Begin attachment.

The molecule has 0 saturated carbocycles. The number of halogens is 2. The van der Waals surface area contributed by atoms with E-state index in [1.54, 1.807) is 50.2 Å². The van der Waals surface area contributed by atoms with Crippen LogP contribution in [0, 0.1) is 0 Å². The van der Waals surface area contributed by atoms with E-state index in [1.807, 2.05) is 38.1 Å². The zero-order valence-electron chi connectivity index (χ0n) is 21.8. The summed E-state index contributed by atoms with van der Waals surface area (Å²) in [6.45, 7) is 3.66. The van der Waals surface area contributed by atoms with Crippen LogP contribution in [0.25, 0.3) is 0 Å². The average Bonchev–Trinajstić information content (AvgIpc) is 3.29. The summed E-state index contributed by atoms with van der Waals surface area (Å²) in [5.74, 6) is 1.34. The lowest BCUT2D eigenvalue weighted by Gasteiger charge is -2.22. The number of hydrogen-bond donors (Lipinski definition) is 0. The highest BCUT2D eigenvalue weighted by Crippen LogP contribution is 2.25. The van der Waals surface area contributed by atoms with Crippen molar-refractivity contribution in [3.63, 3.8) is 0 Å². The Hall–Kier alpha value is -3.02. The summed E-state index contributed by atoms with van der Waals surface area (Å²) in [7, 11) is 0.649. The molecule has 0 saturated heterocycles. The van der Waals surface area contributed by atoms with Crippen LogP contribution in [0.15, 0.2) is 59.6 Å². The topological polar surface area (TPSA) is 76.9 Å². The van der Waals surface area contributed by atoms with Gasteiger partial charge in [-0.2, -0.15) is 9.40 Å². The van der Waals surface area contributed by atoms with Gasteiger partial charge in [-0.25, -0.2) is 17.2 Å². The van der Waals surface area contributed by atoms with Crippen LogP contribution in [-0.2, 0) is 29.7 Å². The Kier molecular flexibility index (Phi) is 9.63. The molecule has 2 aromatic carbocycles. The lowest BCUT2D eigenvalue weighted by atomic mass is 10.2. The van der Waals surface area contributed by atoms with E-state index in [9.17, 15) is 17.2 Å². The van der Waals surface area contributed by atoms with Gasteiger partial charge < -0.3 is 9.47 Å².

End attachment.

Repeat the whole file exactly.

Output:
The molecule has 0 saturated carbocycles. The number of halogens is 2. The van der Waals surface area contributed by atoms with E-state index in [1.54, 1.807) is 50.2 Å². The van der Waals surface area contributed by atoms with Crippen LogP contribution in [0, 0.1) is 0 Å². The van der Waals surface area contributed by atoms with E-state index in [1.807, 2.05) is 38.1 Å². The zero-order valence-electron chi connectivity index (χ0n) is 21.8. The summed E-state index contributed by atoms with van der Waals surface area (Å²) in [6.45, 7) is 3.66. The van der Waals surface area contributed by atoms with Crippen LogP contribution in [0.25, 0.3) is 0 Å². The average Bonchev–Trinajstić information content (AvgIpc) is 3.29. The summed E-state index contributed by atoms with van der Waals surface area (Å²) in [5.74, 6) is 1.34. The lowest BCUT2D eigenvalue weighted by Gasteiger charge is -2.22. The number of hydrogen-bond donors (Lipinski definition) is 0. The highest BCUT2D eigenvalue weighted by Crippen LogP contribution is 2.25. The van der Waals surface area contributed by atoms with Crippen molar-refractivity contribution in [3.63, 3.8) is 0 Å². The Hall–Kier alpha value is -3.02. The summed E-state index contributed by atoms with van der Waals surface area (Å²) in [7, 11) is 0.649. The molecule has 0 saturated heterocycles. The van der Waals surface area contributed by atoms with Crippen LogP contribution in [0.15, 0.2) is 59.6 Å². The topological polar surface area (TPSA) is 76.9 Å². The van der Waals surface area contributed by atoms with Gasteiger partial charge in [-0.2, -0.15) is 9.40 Å². The van der Waals surface area contributed by atoms with Gasteiger partial charge in [-0.25, -0.2) is 17.2 Å². The van der Waals surface area contributed by atoms with Crippen LogP contribution in [-0.2, 0) is 29.7 Å². The Kier molecular flexibility index (Phi) is 9.63. The molecule has 2 aromatic carbocycles. The lowest BCUT2D eigenvalue weighted by atomic mass is 10.2. The van der Waals surface area contributed by atoms with E-state index in [9.17, 15) is 17.2 Å². The van der Waals surface area contributed by atoms with Gasteiger partial charge < -0.3 is 9.47 Å².